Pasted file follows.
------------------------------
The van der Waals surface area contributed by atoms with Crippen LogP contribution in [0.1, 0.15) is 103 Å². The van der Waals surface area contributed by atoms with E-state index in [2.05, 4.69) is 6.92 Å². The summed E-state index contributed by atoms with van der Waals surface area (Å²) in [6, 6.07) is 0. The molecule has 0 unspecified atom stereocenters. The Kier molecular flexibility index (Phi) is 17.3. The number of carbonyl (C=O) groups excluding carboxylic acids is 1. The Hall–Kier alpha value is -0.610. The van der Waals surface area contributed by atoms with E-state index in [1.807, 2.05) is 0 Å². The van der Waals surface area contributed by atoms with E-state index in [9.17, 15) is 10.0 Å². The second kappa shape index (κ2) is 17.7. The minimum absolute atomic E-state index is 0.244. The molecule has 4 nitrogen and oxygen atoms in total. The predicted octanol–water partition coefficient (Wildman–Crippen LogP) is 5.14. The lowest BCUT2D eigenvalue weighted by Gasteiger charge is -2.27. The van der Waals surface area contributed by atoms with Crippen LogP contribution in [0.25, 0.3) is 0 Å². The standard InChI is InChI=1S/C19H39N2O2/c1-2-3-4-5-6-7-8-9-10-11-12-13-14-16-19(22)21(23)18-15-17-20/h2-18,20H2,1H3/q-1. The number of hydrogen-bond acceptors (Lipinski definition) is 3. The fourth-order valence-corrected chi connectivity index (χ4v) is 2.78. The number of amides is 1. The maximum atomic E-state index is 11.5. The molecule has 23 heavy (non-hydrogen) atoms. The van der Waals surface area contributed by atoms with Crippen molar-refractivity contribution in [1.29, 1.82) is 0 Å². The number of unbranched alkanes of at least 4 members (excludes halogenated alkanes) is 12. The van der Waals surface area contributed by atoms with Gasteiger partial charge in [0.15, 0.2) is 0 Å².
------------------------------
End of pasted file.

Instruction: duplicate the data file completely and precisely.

The van der Waals surface area contributed by atoms with Crippen LogP contribution in [0.1, 0.15) is 103 Å². The van der Waals surface area contributed by atoms with E-state index in [2.05, 4.69) is 6.92 Å². The summed E-state index contributed by atoms with van der Waals surface area (Å²) in [6, 6.07) is 0. The molecule has 0 unspecified atom stereocenters. The Kier molecular flexibility index (Phi) is 17.3. The number of carbonyl (C=O) groups excluding carboxylic acids is 1. The Hall–Kier alpha value is -0.610. The van der Waals surface area contributed by atoms with E-state index in [1.807, 2.05) is 0 Å². The van der Waals surface area contributed by atoms with E-state index in [9.17, 15) is 10.0 Å². The second kappa shape index (κ2) is 17.7. The minimum absolute atomic E-state index is 0.244. The molecule has 4 nitrogen and oxygen atoms in total. The predicted octanol–water partition coefficient (Wildman–Crippen LogP) is 5.14. The lowest BCUT2D eigenvalue weighted by Gasteiger charge is -2.27. The van der Waals surface area contributed by atoms with Crippen LogP contribution in [0.25, 0.3) is 0 Å². The standard InChI is InChI=1S/C19H39N2O2/c1-2-3-4-5-6-7-8-9-10-11-12-13-14-16-19(22)21(23)18-15-17-20/h2-18,20H2,1H3/q-1. The number of hydrogen-bond acceptors (Lipinski definition) is 3. The fourth-order valence-corrected chi connectivity index (χ4v) is 2.78. The number of amides is 1. The maximum atomic E-state index is 11.5. The molecule has 23 heavy (non-hydrogen) atoms. The van der Waals surface area contributed by atoms with Crippen molar-refractivity contribution in [1.29, 1.82) is 0 Å². The number of unbranched alkanes of at least 4 members (excludes halogenated alkanes) is 12. The van der Waals surface area contributed by atoms with Gasteiger partial charge in [0.15, 0.2) is 0 Å².